Cheat Sheet: Matthew Vaughn
Cheat Sheet: Matthew Vaughn
Date of birth:
7th March, 1971
Place of birth:
British but born in Beverley Hills, California
Directing, producing, writing
Layer Cake, Stardust, Kick-Ass, Kick-Ass: Balls to the Wall, X-Men:First Class
What you probably already know:
While Vaughn himself, with only four completed films under his directing belt, is not exactly a household name, he is certainly used to hanging around with the famous faces. Heâ€™s married to and has three children with Claudia Schiffer (feel free to be sick) and was best man to Guy Ritchie at his wedding to Madonna.
You may recall The Daily Mail and similar media outlets being self-righteously indignant about Kick-Ass, with adorable-but-deadly Chloe Moretz as 12-year-old Hit Girl dropping the f-bomb and chopping peopleâ€™s legs off. Adapted from Mark Millarâ€™s comic book and starring Aaron Johnson, it was simultaneously hilarious and graphically violent. A sequel, Kick-Ass: Balls to the Wall, is set for a 2012 release.
He seems to have a knack for getting a great cast cast together – as seen in Stardust, which was crawling with familiar thespian faces. Adapted from the Neil Gaiman novel, it remains a hit with both the male and female of the species, which is perhaps a surprise considering the fairy tale theme. (Although casting Robert De Niro as a camp pirate couldnâ€™t have hurt.)
His first film Layer Cake (Daniel Craigâ€™s audition for James Bond) was, like his other films, stylish, bombastic and a little superficial (but in a good way). His passion for comic books is reflected in his directing style – simple but arresting and slightly tongue-in-cheek, which is exactly why he was a great choice for X-Men: First Class. Weâ€™re not looking for the next Godfather; but rather for something slick and visually exciting to liven up an Orange Wednesday. And it cannot fail to be an improvement on Wolverine, which was really just an excuse for Hugh Jackman’s torso to have its own cameo.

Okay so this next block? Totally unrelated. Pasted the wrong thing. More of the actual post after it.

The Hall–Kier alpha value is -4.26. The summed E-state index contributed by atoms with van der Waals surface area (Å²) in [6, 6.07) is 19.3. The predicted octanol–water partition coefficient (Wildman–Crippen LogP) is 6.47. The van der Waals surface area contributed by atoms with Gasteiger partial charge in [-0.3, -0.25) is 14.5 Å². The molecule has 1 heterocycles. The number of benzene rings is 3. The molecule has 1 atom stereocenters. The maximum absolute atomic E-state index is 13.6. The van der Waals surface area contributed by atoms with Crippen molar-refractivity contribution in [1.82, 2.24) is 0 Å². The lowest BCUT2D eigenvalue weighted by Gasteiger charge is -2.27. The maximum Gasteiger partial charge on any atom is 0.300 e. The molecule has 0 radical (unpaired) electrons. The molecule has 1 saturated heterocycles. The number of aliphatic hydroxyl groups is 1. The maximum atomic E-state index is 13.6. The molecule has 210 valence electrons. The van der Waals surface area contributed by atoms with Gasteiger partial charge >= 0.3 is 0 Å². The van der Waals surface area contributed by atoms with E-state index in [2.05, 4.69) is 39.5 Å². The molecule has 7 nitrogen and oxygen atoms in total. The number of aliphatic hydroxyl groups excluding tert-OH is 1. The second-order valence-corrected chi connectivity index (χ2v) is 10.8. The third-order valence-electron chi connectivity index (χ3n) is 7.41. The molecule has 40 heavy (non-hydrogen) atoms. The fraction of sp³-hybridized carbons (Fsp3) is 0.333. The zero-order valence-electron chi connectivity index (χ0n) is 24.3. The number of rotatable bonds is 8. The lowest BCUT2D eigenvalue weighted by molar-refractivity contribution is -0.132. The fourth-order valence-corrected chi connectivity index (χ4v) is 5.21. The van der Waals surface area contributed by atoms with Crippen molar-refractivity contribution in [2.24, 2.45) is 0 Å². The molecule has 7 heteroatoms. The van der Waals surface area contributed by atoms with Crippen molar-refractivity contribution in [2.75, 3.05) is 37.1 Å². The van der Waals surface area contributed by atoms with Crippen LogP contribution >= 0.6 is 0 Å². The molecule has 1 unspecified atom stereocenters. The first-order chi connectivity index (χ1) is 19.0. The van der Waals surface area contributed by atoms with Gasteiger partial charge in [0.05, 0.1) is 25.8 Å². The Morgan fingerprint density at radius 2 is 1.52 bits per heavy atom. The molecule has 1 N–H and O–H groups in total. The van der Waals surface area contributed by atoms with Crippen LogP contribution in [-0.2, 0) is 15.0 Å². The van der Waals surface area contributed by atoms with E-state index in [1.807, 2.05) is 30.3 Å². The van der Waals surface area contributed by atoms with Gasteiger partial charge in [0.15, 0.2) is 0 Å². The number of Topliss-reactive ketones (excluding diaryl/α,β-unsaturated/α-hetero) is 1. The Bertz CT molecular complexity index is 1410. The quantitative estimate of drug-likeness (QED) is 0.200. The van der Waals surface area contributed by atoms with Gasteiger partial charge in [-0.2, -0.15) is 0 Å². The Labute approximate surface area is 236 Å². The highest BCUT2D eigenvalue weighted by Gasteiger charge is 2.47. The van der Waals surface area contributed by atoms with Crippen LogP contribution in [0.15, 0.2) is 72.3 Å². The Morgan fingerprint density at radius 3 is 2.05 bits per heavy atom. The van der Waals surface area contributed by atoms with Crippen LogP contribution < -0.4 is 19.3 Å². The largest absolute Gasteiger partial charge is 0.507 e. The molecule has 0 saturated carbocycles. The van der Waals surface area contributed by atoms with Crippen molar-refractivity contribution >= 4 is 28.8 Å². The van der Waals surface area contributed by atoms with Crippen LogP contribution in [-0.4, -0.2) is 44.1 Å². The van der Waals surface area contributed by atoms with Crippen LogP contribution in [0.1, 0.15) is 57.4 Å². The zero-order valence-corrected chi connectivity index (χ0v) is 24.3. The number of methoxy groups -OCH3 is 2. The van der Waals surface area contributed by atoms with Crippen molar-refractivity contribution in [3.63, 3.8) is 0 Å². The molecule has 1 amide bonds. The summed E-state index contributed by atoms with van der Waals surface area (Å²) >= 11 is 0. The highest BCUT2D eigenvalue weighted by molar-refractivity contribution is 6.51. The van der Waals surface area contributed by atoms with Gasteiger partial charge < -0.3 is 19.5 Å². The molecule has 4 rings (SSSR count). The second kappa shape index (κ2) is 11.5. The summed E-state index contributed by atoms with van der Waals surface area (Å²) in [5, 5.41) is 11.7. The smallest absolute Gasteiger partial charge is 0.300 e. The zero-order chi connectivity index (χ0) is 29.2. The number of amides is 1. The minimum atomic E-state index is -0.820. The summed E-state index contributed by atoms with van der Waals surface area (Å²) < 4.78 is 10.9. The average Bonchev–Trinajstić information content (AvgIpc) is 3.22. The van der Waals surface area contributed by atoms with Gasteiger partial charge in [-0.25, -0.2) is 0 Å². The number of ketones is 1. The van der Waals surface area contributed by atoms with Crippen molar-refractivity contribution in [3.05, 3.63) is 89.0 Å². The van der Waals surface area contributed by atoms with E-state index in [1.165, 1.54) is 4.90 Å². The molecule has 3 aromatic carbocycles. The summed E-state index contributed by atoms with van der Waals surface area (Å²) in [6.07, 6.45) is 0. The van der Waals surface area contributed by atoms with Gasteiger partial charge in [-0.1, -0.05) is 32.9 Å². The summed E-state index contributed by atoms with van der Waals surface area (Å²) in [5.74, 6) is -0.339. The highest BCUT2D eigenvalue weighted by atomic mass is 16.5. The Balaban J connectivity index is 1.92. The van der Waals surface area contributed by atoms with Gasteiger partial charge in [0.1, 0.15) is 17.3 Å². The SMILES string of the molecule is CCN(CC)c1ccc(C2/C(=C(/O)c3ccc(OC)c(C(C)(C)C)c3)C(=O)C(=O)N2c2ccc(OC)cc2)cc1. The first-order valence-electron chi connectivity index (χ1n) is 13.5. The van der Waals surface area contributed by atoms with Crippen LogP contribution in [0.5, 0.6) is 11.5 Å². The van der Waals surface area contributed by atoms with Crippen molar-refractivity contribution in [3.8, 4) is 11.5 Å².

What you might not know:
Before getting into directing he produced several of Guy Ritchieâ€™s films, including Lock, Stock and Two Smoking Barrels and Snatch. He was also involved with Swept Away, but letâ€™s, er, sweep that under the carpet. He believed in Kick-Ass enough to sink (really quite a lot of) his own money into it when studio heads wouldnâ€™t take the risk and was vindicated by the film topping the US chart in its opening weekend. While it didnâ€™t break any box office records, it was a good result for an indie flick about a superhero that no one had heard of and who doesnâ€™t actually own any superpowers.
It seems unfair to talk about Vaughn without mentioning his partner in crime, writer (and wife of Jonathan Ross) Jane Goldman, who has been on the script-writing team for all of Vaughn’s films, excepting Layer Cake. Vaughnâ€™s next project will be an adaptation of Jonathan Rossâ€™ own comic book, The Golden Age, a tale about retired superheroes. However, rumour has it that Vaughn will take a step back into a producing role, while the much-in-demand Goldman may not be available to put quill to page.
Matthew Vaughn Quote:
“Film-making is a director’s medium, number one, and I think that the director is being minimalized more and more and more as the industry is growing and growing and growing.”
What to say at a dinner party:
“I admire how, with Kick-Ass, Matthew Vaughn had the guts to stand apart from the studios and make a truly original, bold film that doesn’t quite fit with the ubiquitous superhero-movie mould.”
What to say not to say at a dinner party:
“Isn’t he, err, kind of… selling out with X-Men: First Class?”
As long as The Daily Mail are upset by Kick-Ass: Balls to the Wall, I’m happy.